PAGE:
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Todoist is a powerful tool. Find out my best todoist tips on how you can setup todoist for optimal productivity and leverage it to unlock your full potential.
In the last couple of years, I was on the hunt for the best productivity system, app, and program to help me get things done better. First of all, don’t look for “THE” program to help you get things done. If you don’t take action, nothing will get done. You already know my favorite apps I use regularly, but todoist is the most powerful for me.
But a good setup can make it a lot easier to achieve everything.
Recently the new boards view came out in todoist. It’s a kanban view of your project(s).
I will guide you through my workflow on projects and tasks I do daily – without further talk, let’s go.
Setting up the projects for optimal productivity
For a long time, I only used 2 projects – private and work. This seemed sufficient, but I lacked an overview and stuffed my day with busywork.
For three days I have set up many more projects. The hierarchy is like this:
- Project to take over the world
- Project to reign over said world
I have the projects (2 and 3) set up as a board view with the following columns
- To-Do – Things I have to do to move this project forward but I have yet to do
- Nextaction – Things I moved out of column 1 and I am doing actively right now or plan on doing next. There is ALWAYS one card in every project in the “nextaction” column with a “@nextaction” label. This is important for the filter I will talk about later
- Waiting – Many times I delegate work towards a colleague or contractor and have to wait on its completion. Every task in this column has a “@waiting” label and a set due date, so it will pop up in my filters/day view
That’s about it for my projects. You must use the labels – without these, I would lose the overview.
Using filters – my Dashboard
Whenever you set up filters in todoist, they show the tasks in order of the query you set up in the filter.
Since I use the “@nextaction” and “@waiting” label a lot, I have my filter setup like this:
(Overdue & (p:Inbox | ##work) & !SubTask), (@nextaction & ##work & !SubTask), (Next 5 days & (p:Inbox | ##work) & !SubTask), (@someday & ##work & !SubTask)
What it does now is showing me the filter in this order:
- All my overdue tasks – whenever I forget something I want to see it at the top of my list in case it is urgent and critical.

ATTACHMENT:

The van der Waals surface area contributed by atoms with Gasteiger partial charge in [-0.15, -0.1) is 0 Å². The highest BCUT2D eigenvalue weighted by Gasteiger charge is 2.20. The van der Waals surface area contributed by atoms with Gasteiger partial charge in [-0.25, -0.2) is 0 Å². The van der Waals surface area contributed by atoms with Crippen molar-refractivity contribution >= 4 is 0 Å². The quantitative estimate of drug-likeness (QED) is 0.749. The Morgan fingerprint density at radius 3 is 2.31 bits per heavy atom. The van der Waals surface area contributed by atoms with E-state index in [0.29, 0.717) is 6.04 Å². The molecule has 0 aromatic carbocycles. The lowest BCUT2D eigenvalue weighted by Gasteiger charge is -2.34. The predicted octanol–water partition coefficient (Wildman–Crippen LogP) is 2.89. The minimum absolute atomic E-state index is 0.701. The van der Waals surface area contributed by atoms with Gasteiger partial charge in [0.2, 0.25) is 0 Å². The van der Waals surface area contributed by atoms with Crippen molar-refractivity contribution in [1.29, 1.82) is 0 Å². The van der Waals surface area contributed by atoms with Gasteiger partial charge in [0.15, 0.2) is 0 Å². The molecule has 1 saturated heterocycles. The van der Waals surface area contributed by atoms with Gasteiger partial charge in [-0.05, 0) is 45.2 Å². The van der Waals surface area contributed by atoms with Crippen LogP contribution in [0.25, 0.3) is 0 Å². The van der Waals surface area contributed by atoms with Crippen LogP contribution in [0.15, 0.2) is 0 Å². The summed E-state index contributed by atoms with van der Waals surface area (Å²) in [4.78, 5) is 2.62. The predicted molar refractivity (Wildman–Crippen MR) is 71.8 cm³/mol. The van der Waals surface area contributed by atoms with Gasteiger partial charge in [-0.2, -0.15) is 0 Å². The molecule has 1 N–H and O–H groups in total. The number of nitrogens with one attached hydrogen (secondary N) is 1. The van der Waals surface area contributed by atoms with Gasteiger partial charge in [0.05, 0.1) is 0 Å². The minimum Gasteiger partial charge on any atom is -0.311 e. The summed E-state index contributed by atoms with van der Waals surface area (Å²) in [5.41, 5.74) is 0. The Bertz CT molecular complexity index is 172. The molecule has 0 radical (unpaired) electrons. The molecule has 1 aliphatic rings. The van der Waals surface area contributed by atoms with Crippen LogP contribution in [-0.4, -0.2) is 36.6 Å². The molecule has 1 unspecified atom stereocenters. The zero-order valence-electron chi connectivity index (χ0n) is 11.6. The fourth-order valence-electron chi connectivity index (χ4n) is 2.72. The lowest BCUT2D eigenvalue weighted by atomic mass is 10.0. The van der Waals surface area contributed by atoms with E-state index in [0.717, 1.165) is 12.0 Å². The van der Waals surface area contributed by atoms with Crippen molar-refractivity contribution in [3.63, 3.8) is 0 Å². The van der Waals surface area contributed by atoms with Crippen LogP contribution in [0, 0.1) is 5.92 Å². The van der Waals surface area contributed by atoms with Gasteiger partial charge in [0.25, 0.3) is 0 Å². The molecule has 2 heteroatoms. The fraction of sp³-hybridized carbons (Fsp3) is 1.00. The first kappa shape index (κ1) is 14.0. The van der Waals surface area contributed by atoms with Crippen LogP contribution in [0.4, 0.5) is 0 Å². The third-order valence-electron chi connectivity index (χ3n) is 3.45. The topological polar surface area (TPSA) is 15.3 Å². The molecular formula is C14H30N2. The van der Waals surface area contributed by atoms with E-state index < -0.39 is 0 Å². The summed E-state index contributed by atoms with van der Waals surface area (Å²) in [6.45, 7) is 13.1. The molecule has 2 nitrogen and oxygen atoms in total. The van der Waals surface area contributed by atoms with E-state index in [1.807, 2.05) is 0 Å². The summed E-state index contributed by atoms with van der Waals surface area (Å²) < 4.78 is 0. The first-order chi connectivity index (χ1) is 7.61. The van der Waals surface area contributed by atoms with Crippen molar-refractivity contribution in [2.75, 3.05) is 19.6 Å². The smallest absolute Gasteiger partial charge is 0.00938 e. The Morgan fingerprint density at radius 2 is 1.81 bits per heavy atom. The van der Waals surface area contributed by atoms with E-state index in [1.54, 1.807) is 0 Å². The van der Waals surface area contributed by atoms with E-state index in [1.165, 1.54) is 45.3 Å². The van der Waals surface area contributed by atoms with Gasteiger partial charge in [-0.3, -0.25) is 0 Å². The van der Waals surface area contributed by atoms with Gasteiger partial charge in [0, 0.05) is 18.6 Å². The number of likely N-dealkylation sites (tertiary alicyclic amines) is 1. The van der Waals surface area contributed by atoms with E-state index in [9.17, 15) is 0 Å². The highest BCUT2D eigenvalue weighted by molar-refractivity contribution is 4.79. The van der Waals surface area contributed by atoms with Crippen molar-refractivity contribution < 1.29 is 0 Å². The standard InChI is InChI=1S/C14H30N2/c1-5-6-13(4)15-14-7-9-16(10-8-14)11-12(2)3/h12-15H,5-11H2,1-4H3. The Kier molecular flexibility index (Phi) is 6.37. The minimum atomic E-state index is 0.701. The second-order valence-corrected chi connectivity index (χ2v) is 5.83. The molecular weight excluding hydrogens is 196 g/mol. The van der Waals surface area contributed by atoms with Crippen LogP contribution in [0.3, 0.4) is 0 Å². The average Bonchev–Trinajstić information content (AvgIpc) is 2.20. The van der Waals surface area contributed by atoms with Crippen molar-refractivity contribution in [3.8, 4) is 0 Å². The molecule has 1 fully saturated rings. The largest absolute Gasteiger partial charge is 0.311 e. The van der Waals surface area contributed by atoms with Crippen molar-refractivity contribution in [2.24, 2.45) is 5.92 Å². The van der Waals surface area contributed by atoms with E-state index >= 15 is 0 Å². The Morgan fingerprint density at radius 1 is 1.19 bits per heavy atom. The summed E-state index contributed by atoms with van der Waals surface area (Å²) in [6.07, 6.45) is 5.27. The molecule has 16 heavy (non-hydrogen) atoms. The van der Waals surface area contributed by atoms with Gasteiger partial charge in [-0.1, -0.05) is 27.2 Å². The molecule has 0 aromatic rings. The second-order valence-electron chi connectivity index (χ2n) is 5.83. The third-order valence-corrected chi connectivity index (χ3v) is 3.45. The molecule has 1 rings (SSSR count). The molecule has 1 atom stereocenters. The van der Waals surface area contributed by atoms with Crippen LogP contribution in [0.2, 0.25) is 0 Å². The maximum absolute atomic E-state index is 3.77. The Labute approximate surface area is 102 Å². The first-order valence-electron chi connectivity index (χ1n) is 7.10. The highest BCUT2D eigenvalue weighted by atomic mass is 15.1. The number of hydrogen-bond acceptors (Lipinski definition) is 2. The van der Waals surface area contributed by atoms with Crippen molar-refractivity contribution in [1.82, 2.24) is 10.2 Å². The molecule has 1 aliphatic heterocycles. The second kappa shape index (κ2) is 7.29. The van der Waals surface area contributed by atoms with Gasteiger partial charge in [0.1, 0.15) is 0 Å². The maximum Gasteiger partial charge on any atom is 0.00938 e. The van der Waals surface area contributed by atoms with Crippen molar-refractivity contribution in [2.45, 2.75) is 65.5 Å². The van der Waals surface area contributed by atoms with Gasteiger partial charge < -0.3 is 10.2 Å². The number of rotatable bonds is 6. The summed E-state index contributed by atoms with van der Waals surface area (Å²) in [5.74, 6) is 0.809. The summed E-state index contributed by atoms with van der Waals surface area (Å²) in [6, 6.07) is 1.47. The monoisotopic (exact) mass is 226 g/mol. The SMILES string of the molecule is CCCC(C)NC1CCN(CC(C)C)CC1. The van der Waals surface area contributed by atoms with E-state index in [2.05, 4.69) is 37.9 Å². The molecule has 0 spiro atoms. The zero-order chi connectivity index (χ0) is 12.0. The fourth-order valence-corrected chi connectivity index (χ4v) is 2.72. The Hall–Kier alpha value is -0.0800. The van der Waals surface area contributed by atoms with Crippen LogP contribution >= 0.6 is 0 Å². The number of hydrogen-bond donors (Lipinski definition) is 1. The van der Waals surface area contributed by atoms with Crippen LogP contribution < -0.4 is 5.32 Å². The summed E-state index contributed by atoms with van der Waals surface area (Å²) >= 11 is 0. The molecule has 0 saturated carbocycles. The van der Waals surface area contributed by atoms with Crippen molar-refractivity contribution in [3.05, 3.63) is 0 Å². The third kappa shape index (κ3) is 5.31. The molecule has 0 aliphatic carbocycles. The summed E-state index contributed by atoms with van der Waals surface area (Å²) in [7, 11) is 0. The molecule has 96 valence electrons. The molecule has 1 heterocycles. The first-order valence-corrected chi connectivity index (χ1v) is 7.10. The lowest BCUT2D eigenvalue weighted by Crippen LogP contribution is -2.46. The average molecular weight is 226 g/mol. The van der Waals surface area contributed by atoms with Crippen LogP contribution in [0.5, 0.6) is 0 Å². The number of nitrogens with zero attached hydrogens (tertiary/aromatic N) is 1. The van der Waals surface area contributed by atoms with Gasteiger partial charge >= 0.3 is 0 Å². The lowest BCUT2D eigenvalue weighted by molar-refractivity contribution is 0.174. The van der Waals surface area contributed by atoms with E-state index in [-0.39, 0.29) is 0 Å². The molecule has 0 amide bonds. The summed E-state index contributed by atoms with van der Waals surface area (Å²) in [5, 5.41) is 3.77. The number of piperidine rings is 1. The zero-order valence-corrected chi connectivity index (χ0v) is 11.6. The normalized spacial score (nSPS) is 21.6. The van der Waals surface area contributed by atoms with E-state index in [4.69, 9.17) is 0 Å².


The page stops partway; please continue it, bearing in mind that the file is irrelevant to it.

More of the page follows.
- Shows me all my tasks with the “nextaction” label. Since every single project has a “nextaction” task I don’t need to put pressure on myself by deciding when it should be done. I just see it on my dashboard and can work on it whenever I have time. I try to break down my tasks in small chunks so I can take my projects a small step further every day.
- Next up is every task within the next 5 days. This gives me a broad overview of the upcoming workdays. Since I have my “waiting” tasks set with a date whenever I want to get the information back from someone, I see it in this view if it’s coming up.
The “colleague, superiors, subordinates” filter
I have to talk to many people during my day and forgetting things I wanted to discuss ultimately leads to me running in circles, which is a huge waste of time. When I began my work I had no system in place, I ran around 2.5 hours per day just to talk to people.
Nowadays this time is down 80% to 0.5 hours per day. I credit all this to my new filter which looks like this:
(next 2 days | overdue | no due date) & colleague1, (next 2 days | overdue | no due date) & @waiting
Of course, I have MANY “colleagues” set up. It consists of 5 colleagues, 3 groups, 2 companies I do regular business with.
I use the “overdue” and “no due date” because I don’t want anything to slip through the cracks because I forgot to set a date. The reason why I use “next 3 days” for “waiting” is, that I give the people I am waiting for a heads up so that they still have a few days to complete a task.
It’s just much easier to remind someone before you have to have the talk “why didn’t you finish on time…?”
Taking action and break down everything into manageable chunks
This alone isn’t the key to success. If you truly want to move things forward, you have to do them.
Whenever I start a new project, I brainstorm all the tasks I might have to do. If you are using baby steps, no project is too big and you will stay motivated to get the job done because you always have a tiny and granular task to do, which ultimately leads you to the goal.
Using these todoist tips is really the best thing I did to my productivity lately. If you have any questions on how you can use filters to your advantage, let me know!
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I hope you could learn something from this post and it made your life a little bit simpler – let me know! You can find more productivity-related posts on the right-hand side.
As always, I would be happy to hear some feedback on this post.